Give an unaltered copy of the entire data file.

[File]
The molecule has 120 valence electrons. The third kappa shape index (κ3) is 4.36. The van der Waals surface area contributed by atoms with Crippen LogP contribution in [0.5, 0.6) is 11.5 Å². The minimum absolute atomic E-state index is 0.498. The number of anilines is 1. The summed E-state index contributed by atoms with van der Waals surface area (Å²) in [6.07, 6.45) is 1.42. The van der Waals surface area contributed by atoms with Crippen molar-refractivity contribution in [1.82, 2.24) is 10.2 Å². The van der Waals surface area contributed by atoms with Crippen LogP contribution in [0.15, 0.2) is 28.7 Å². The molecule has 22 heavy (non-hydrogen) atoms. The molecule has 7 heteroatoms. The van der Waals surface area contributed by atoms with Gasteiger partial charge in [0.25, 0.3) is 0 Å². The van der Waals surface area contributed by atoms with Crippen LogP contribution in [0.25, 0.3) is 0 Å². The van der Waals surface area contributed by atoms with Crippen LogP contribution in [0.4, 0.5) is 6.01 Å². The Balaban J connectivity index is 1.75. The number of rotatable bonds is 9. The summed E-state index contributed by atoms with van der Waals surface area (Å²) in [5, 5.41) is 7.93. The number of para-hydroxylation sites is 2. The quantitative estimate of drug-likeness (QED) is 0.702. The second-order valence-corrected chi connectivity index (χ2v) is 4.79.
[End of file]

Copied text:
The molecule has 120 valence electrons. The third kappa shape index (κ3) is 4.36. The van der Waals surface area contributed by atoms with Crippen LogP contribution in [0.5, 0.6) is 11.5 Å². The minimum absolute atomic E-state index is 0.498. The number of anilines is 1. The summed E-state index contributed by atoms with van der Waals surface area (Å²) in [6.07, 6.45) is 1.42. The van der Waals surface area contributed by atoms with Crippen molar-refractivity contribution in [1.82, 2.24) is 10.2 Å². The van der Waals surface area contributed by atoms with Crippen LogP contribution in [0.15, 0.2) is 28.7 Å². The molecule has 22 heavy (non-hydrogen) atoms. The molecule has 7 heteroatoms. The van der Waals surface area contributed by atoms with Gasteiger partial charge in [0.25, 0.3) is 0 Å². The van der Waals surface area contributed by atoms with Crippen LogP contribution in [0.25, 0.3) is 0 Å². The van der Waals surface area contributed by atoms with Crippen LogP contribution in [0.4, 0.5) is 6.01 Å². The Balaban J connectivity index is 1.75. The number of rotatable bonds is 9. The summed E-state index contributed by atoms with van der Waals surface area (Å²) in [5, 5.41) is 7.93. The number of para-hydroxylation sites is 2. The quantitative estimate of drug-likeness (QED) is 0.702. The second-order valence-corrected chi connectivity index (χ2v) is 4.79.